help me forward a little ; but he grows “Out upon you, for an owl your worse and worse every day. He acself!” cried the Lady Jane; “I would companied me the greater part of the never speak to him again if he did; l'll way, on his road to his castle near find out some way, that is certain, Vienna. I wish he may have found it in Well, I like my new head. Yes; that ruins! it would only be a proper punishloop of pearls shows well upon my ment for his churlishness, when I asked forehead. Your servant, sweet Lady his help.”'
“Hush, hush, dear Philip! don't let childa's advice, and to question the that disturb you."
sleeper. “It does disturb me," replied he, You must remember that the Lady angrily: "he knows that half of what Jane was motherless, and a beauty; he has, is mine by right; though a law- whence it follows, that she was only quibble gave it to him,-and still he re- ruled by her own sweet will, and rarely fuses me even the least friendly assist- stinted herself of the gratification of any ance ; not that I shall need it though, fancy. One slight misgiving, however, while I have my sword, and you are
crossed her mind on this occasion; but willing to wait."
this was succeeded by an intense eager“Well, let us not think of it!" said ness to try the experiment recommended thie Lady Jane, soothingly, and endea- by her nurse; and, as she stood irrevoured to beguile away her lover's vex- solute in the middle of the floor, her ation ; but even her arts of consolation heart beat so violently, that she could were attended with indifferent success. hear its pulsations as distinctly as the The evening meal, however, was an in- flapping of a bird's wing. It was midterruption ; and the lady comforted here night, or rather past, and a sensation of self with the hope, that much of this de- awe mingled with her curiosity, Deep pression must be caused by fatigue, and sleep is so like death, that it seemed to ihat he would be better after a night's her as if she were about lo pry into the sound rest; so, much sooner after sup- secrets of the grave. And then the anper than was her wont, she withdrew, swer that would come ! she felt that she with a gentle recommendation to poor must put the charm to the proof, -and Philip to betake himself to bed, which approached, pale and trembling, close to he seemed disposed to adopt.
the chair where her lover had reclined. For her own part, she never felt more -While she bent over him, ere she vigilant than on that night. She peremp- could frame a word, she was alarmingly torily dismissed Richilda, and instead struck by the haggard paleness of his of undressing herself, opened a book: it brow, and the care that sat heavily on would not do. Then for awhile she his firmly compressed lips. She paused stood in her window, watching the va but a moment; and then, in the most rious clouds as they floated heavily hesitating tone of her musical voice, across a moon three quarters old, now spoke--though her speech was at first beginning to show a feeble glimnier abortive and imperfect-she could only above the wood-tops. Then, she sud- say one word, and that was — Philip!' denly recollected that she had left below Was there a spell in that adjurastairs a small ring, which Philip had tion ?-The sleeper raised his head, unthat evening given to her: of course it closed his large dark eyes, and looked was not to be expected that she could full upon the affrighted girl: but she sleep without it on her finger, and open- knew by the stony composure of his ing her chamber door very quietly, she countenance and attitude, that he yet descended to the dining room to seek slumbered. It was very fearful to see it.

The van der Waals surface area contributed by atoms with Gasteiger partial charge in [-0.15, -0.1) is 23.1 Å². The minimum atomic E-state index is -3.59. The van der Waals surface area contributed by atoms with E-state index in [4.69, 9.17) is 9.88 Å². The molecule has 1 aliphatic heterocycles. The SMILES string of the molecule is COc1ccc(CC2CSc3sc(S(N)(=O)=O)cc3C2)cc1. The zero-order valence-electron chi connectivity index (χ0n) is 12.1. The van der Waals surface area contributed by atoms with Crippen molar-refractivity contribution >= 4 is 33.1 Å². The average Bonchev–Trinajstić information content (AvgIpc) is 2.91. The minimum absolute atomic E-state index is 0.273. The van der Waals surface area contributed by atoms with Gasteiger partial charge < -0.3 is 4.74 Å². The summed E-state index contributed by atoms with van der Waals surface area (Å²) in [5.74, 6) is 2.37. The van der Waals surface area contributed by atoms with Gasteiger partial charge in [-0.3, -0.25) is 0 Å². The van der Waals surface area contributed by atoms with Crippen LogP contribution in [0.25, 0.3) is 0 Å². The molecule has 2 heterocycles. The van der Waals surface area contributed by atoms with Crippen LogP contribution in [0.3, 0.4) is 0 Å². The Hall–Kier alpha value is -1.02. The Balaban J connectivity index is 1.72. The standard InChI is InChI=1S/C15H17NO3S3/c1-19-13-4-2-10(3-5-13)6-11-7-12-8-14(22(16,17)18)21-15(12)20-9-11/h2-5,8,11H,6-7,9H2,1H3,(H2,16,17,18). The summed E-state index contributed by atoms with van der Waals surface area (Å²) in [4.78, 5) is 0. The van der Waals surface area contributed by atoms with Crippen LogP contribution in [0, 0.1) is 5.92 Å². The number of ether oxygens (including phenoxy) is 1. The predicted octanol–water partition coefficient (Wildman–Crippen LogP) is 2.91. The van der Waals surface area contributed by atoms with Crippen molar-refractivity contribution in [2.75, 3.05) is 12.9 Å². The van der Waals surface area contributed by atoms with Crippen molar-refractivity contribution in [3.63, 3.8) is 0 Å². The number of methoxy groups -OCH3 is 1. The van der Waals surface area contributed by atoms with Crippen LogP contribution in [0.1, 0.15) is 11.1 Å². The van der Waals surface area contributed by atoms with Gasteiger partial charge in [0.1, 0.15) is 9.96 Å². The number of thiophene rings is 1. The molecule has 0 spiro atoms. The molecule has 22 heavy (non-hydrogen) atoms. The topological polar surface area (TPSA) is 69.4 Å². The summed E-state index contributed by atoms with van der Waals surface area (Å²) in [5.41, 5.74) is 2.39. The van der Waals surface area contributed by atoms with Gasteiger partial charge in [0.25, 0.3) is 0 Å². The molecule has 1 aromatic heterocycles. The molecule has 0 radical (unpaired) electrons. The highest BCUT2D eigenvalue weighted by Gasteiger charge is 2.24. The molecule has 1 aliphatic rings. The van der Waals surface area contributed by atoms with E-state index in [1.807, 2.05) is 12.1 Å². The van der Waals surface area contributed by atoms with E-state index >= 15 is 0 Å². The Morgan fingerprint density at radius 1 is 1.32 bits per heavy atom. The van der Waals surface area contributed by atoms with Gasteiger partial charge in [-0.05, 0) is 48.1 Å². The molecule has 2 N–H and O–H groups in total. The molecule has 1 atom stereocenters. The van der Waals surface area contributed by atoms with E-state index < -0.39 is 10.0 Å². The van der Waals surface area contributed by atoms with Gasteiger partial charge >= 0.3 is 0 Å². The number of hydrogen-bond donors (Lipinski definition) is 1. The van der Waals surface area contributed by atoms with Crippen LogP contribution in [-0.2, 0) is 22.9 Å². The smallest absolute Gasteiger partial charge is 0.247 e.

such unconscious consciousness, and This was a spacious chamber wains- still more to hear his answer, in low coted all round with black-oak; a wood but steady words, totally different, both fire had been burning upon the hearth, in tone and articulation, from his speech but it was now very low ; close to this, when awake:-Well Jane what do Count Seltzermann had thrown himself you ask?'' Terrified as she was by the into a large easy chair when her father success of her enquiry, she was still had retired, and overcome by fatigue, fascinated as by some spell of power ; had fallen asleep after supper, as Ri- and therefore, with a strong effort of childa bad hinted. His lady-love, how- self-command, to maintain the quietness ever, did not become aware of this, of her attitude (a very slight rotion until she had advanced far into the would have made her touch, and in all room; the table on which, as she be probability awaken him), she continued lieved, she had left the ring, being in in her purpose, though she dared not the opposite corner. Her first impulse, come at once to the question she longed on perceiving that Philip was there, to ask. “What have you been thinking was to step back hastily ; her next, of all this day?" said she, tremblingly. upon seeing by his relaxed yet fixed His second answer did not come as attitude, that he was asleep, to attempt quickly as his first, and when it came to regain her treasure (for she knew was broken and indistinct. She only herself to be as noiseless-footed as a caught the strange, and to her, incomspirit); her third was, to remember Ri- prehensible words -- “ Moncy,” and